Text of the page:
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News from FIOG

Florida Institute of Government Volunteers at the University Area Community Development Corporation

Members of the Florida Institute of government worked with the University Area Community Development Corporation to wrap and deliver presents for deserving families of the community during its annual toy drive.

Sunshine State Survey: As state economy rises, concerns over job loss, foreclosure decline

via Tampa Bay Times

An improving state economy shows Floridians are less stressed over job security and the threat of home foreclosure, two onerous pressure points on consumers in recent years, says the latest installment of the Sunshine State survey released Tuesday.

Focusing on economic matters, the survey found that the No. 1 concern, job loss and unemployment, was almost halved between 2012 and 2014. That indicates Florida's economy is recovering from the recession and average people are feeling more confident in the job market. Read more >>


Resident concerns shift from jobs to growth

via WWSB ABC-7: My Suncoast

SARASOTA COUNTY, Fla. -- For the 23rd year in a row, a survey of Sarasota County residents is showing what many like and don't like locally. For years, the biggest issues have been jobs and the economy. This year though, it's concern about growth and development.

In June and July, the Florida Institute of Government interviewed 800 Sarasota County residents about the place they live and their local government. Read more >>


Sarasota County's report card: Citizen survey cites good governance but room for improvement

via Sarasota Herald-Tribune

Sarasota County posted its report card online last week, and it shows that government officials have a lot to be proud of, and some areas that need work.

The grades came in the form of the results of the "2014 Sarasota County Citizen Opinion Survey," itself an example of good government. It's the county's 23rd annual survey of residents, and the overall positive results this time suggest that the county has responded to previous concerns.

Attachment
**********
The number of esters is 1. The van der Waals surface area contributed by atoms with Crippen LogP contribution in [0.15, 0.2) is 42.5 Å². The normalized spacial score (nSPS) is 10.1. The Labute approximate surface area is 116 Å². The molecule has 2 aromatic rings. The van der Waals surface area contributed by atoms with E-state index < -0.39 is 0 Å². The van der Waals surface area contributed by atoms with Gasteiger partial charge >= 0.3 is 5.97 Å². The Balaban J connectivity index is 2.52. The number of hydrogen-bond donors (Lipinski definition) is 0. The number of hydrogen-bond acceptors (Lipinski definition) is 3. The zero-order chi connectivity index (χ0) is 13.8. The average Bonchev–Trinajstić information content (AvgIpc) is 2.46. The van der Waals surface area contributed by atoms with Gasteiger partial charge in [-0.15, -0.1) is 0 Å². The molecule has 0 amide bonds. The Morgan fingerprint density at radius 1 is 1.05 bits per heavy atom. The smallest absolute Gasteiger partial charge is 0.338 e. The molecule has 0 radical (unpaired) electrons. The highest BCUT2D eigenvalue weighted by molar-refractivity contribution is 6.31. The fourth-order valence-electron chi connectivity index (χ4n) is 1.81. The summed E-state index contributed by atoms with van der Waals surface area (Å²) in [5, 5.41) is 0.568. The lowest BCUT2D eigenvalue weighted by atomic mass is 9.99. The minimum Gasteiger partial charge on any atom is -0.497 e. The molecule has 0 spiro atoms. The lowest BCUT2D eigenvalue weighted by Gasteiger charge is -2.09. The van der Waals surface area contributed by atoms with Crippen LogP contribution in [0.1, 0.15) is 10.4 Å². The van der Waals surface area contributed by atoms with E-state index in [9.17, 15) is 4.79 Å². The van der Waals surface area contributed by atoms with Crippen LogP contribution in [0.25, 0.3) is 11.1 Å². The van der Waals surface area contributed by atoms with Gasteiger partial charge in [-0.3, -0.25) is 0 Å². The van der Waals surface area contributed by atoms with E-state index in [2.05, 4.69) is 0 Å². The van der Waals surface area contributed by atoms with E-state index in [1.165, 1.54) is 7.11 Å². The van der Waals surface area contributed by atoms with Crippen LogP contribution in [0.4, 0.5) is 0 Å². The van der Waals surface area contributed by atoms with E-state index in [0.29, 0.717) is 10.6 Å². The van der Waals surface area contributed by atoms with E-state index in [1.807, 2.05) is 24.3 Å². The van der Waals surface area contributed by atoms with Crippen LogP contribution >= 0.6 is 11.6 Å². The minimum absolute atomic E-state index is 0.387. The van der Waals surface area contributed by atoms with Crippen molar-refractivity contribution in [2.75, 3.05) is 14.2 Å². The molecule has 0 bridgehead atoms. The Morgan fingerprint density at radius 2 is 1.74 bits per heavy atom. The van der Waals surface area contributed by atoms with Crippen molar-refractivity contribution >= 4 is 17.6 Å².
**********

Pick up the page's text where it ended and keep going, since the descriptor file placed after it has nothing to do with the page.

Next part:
Any such survey is only a snapshot of public opinion at a given point in time. Yet the county's survey is thorough and professionally conducted by the University of South Florida's Florida Institute of Government, under the direction of noted USF political scientist Dr. Susan A. MacManus. Read more >>


Sunshine State Survey: Floridians divided on politics, less so on social issues

via Tampa Bay Business Journal

A new Sunshine State Survey from the University of South Florida indicates that Floridians see political difference as the biggest divide between people, but don't view divides of gender, age, religion, and citizenship as significant.

This indicates that while becoming more partisan in politics, Floridians are also becoming more tolerant of other differences, according to Susan MacManus of USF, who spoke on a conference call Thursday about the survey findings. Read more >>


Sarasota County earns good marks on Citizen Opinion Survey

via North Port Sun

VENICE—Results of a citizens survey released Tuesday showed that a majority of those polled found the quality of life in Sarasota County to be either “good” or “excellent.”

While the survey, which was conducted by the Florida Institute of Government at the University of South Florida in Tampa, suggests that the number of people who think quality of life is excellent has decreased and the number of those who think it is good has increased, overall the county received favorable marks.

Citizen Opinion Survey sees shift in Sarasota County residents' priority issues

via Sarasota Herald-Tribune

VENICE—In a sign of an improving economy, an annual survey of Sarasota County residents showed their top concerns have shifted from jobs and the economy to development, population growth and traffic.

Over the past three years, the number of people citing concerns about growth and development has spiked to 21 percent from 3 percent. This is the county's top issue, surveyed residents said, and the number of people citing it as a concern has reached nearly the same level as during the real estate boom. Read more >>